I think he's just making these thugs and powermongers as repulsive as possible to say this is what happens when barbarism rules.

As DougL points out, the treatment of women this chapter isn't bothersome and infuriating because it's outlandish, it's because it's true. This chapter reflects the lived experience of women all over the globe today.

Secondly, you justify this by stating that Martin is making a point.

No

It's not okay to use the real, actual, brutalization of women to establish character. It's just not. It devalues real sexual violence, and makes the focus of the narrative the perpetrator, not the victim.
o.m.
57. Andophil
@55,56... I take your points and understand what you're saying.
I'm not saying that this doesn't happen, or justifying it, I mean that he is using this very horrible truth to make us loathe them more than others.
But I made that point badly...
o.m.
58. a1ay
51: plus, the Iron Fleet is not the whole of the Iron Islands fleet, is it? The Iron Fleet is like the Elizabethan Royal Navy - lots of big warships - but there are lots of smaller privateers, I suppose you could call them, that aren't part of the core Fleet but can still fight alongside it. Asha, for example, has thirty longships when she takes Deepwood Motte; those aren't part of the Iron Fleet, which is off taking Moat Cailin under Victarion, those are different ships under Asha's command.
When Victarion takes the IF off to Essos, there'll be lots of other Iron Islanders still reaving around the shores of Westeros.

Which means that the total Iron Islands naval force is potentially absolutely massive. And all those ships need building and maintaining and repairing!
Chris Nelly
59. Aeryl
Valyria cannot be a volcano, not by natural rules, it's been too long,
300 years or thereabouts. That island off of Iceland has turned into a
verdant garden island in about 5 years. That's why people continue to
migrate to areas known to explode every few hundred years, they are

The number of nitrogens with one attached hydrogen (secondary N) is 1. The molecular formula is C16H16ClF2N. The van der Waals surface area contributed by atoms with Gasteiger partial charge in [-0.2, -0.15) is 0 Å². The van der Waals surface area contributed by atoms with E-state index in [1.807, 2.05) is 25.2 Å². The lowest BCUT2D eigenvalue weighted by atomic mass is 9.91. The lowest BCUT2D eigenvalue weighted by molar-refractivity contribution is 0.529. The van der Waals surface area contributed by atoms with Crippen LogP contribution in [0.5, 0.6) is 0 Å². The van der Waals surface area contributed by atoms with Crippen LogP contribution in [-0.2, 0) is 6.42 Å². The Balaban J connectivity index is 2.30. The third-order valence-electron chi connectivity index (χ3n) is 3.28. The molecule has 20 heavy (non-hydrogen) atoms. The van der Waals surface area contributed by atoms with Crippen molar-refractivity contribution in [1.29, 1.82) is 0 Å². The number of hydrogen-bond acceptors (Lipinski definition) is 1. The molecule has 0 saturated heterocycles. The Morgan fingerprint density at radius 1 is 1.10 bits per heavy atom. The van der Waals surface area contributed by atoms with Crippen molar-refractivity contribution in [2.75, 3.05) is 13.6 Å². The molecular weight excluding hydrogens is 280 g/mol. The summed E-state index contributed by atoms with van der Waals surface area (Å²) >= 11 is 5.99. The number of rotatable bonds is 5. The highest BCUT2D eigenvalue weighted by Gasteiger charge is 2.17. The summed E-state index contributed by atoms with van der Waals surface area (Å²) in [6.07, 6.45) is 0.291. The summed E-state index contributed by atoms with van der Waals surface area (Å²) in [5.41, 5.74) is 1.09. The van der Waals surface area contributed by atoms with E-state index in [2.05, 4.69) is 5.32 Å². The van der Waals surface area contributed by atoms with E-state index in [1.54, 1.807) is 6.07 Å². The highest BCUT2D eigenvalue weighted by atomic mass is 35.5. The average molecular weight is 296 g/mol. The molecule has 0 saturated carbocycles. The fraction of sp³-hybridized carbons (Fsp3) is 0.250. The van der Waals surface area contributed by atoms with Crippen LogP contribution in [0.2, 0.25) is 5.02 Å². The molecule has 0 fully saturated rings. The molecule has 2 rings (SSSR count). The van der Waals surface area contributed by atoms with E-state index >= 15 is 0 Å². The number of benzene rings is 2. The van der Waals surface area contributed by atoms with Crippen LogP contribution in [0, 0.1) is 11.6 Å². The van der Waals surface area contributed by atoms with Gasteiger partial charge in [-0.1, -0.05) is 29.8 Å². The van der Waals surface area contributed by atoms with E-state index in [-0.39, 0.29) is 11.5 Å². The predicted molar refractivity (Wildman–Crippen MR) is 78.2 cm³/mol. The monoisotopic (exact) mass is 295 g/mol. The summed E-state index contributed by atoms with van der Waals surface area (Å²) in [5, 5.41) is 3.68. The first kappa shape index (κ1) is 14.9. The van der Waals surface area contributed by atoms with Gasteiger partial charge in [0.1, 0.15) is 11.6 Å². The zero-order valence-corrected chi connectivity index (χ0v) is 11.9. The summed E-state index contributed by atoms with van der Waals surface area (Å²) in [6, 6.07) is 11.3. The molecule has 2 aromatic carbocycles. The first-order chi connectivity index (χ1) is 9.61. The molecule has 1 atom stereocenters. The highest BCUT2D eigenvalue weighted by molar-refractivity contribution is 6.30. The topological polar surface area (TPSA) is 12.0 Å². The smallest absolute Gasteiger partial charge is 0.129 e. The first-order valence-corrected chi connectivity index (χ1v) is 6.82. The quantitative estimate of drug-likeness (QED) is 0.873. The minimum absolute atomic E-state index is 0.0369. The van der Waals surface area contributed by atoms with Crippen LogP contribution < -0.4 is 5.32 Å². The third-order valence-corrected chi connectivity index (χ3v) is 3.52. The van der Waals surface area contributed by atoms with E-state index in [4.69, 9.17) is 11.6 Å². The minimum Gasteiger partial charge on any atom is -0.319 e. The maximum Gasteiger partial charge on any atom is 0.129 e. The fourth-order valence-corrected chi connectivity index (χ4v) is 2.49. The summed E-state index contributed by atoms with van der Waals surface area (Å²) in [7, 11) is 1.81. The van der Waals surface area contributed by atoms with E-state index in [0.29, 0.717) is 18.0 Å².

amazing agricultural paradises.

I don't know shit about Valyria, those aren't spoilers, that's general
science. Now, it's true that a volcano could have turned Valyria into a
sulphuric wasteland, but it just bucks the trend pretty hard.

While I appreciate the work you put into this comment, arguing from general science is kinda silly in a series where winter last years, actual people are brought back from the dead, and there are dragons.

I always imagined the Doom to be something like the Cataclysm in the Dragonlance series, something crazy supernatural. So, for this series, my guess is some type of neverending volcanic eruption.

Maybe they buried a ton of dragon eggs, and forgot them, and they all hatched, and have been trying to roast their way to the surface ever since?
o.m.
60. a1ay
Valyria cannot be a volcano, not by natural rules, it's been too long, 300 years or thereabouts.

Volcanoes can keep erupting for centuries. Mount Etna erupts pretty much every other year. It's been doing that since Roman times.
Tabby Alleman
61. Tabbyfl55
Since it happened in Valyria, I'm guessing the Doom was because dragons.
o.m.
62. a1ay
And the top end of what massive sustained volcanic eruptions can do is pretty high. The Deccan Traps are the result of a series of volcanic eruptions that lasted 30,000 years and covered half of India in solidified lava a mile deep. So, you know, it can get pretty bad.
Brandi Carrier
63. Brandi
I just wanted to reiterate what some others have mentioned, that only the Greyjoy family uses the words "we do not sew." Other ironborn do fish and farm the soil, so it's not like the ironborn have to go out and steal or buy everything they need to eat from other civilizations, or that there is any shame in doing so if they need to. It is shameful, according to the Old Way, to pay for POSSESSIONS like jewelry or weapons, but I don't think it's ever mentioned that paying for food is a issue. It was also OK for women to wear jewelry and such that was purchased with coin.

In this chapter Victarion remembers his talk with Aeron, when Aeron says "The ironborn shall be the wavesNot the great and lordly, but the simple folk, tillers of the soil and fishers of the sea."

I don't think it's an issue of only wimps use money, the Iron Islands don't have much in the way of metals to mine (I forget what chapter that's in) but if they did they would certainly mine them and use the metals for trade.
o.m.
64. DougL
@62. a1ay

At a settled time in history? We have no evidence of earthquakes in Westeros, not other volcanic activity at all. An area on a stable planet that was verdant turned to a poisonous wasteland out of nowhere? This isn't a recurring volcanic region, the freehold was thousands of years old. All of the volcanoes we have that erupt frequently are tens of thousands of years old.
Steven Halter
65. stevenhalter
DougL@64:The buffalo no doubt think Yellowstone is a very safe place.

In any case, I would guess that at least part of the Doom was supernatural in origin. Not based on any evidence other than references we have seen to magical cycles.
o.m.
66. Legendary
@56 I'm not seeing this. The Ironborn are supposed to be an awful, reprehensible culture. So they do realistic - and deplorable - things to show how awful they are. Why is it not okay to have evil characters do evil things to show how evil they are?